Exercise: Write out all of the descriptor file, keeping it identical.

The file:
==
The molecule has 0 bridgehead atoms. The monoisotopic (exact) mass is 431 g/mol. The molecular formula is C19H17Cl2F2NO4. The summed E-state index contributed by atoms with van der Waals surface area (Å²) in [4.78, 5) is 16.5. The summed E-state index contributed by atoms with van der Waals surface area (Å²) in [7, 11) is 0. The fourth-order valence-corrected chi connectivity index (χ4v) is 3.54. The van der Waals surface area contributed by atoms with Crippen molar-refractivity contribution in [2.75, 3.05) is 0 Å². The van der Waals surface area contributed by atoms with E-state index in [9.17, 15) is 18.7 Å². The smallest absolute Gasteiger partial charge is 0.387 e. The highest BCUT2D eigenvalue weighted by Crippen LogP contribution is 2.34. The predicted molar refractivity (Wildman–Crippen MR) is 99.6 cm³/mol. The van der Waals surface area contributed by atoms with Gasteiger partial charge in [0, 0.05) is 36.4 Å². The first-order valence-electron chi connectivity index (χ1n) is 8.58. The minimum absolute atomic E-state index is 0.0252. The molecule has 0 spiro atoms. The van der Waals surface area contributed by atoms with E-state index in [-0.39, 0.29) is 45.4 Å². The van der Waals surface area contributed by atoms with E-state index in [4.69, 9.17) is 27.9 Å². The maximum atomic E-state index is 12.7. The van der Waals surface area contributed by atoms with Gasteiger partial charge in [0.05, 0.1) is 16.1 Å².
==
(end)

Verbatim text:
The molecule has 0 bridgehead atoms. The monoisotopic (exact) mass is 431 g/mol. The molecular formula is C19H17Cl2F2NO4. The summed E-state index contributed by atoms with van der Waals surface area (Å²) in [4.78, 5) is 16.5. The summed E-state index contributed by atoms with van der Waals surface area (Å²) in [7, 11) is 0. The fourth-order valence-corrected chi connectivity index (χ4v) is 3.54. The van der Waals surface area contributed by atoms with Crippen molar-refractivity contribution in [2.75, 3.05) is 0 Å². The van der Waals surface area contributed by atoms with E-state index in [9.17, 15) is 18.7 Å². The smallest absolute Gasteiger partial charge is 0.387 e. The highest BCUT2D eigenvalue weighted by Crippen LogP contribution is 2.34. The predicted molar refractivity (Wildman–Crippen MR) is 99.6 cm³/mol. The van der Waals surface area contributed by atoms with Gasteiger partial charge in [0, 0.05) is 36.4 Å². The first-order valence-electron chi connectivity index (χ1n) is 8.58. The minimum absolute atomic E-state index is 0.0252. The molecule has 0 spiro atoms. The van der Waals surface area contributed by atoms with E-state index in [-0.39, 0.29) is 45.4 Å². The van der Waals surface area contributed by atoms with E-state index in [4.69, 9.17) is 27.9 Å². The maximum atomic E-state index is 12.7. The van der Waals surface area contributed by atoms with Gasteiger partial charge in [0.05, 0.1) is 16.1 Å².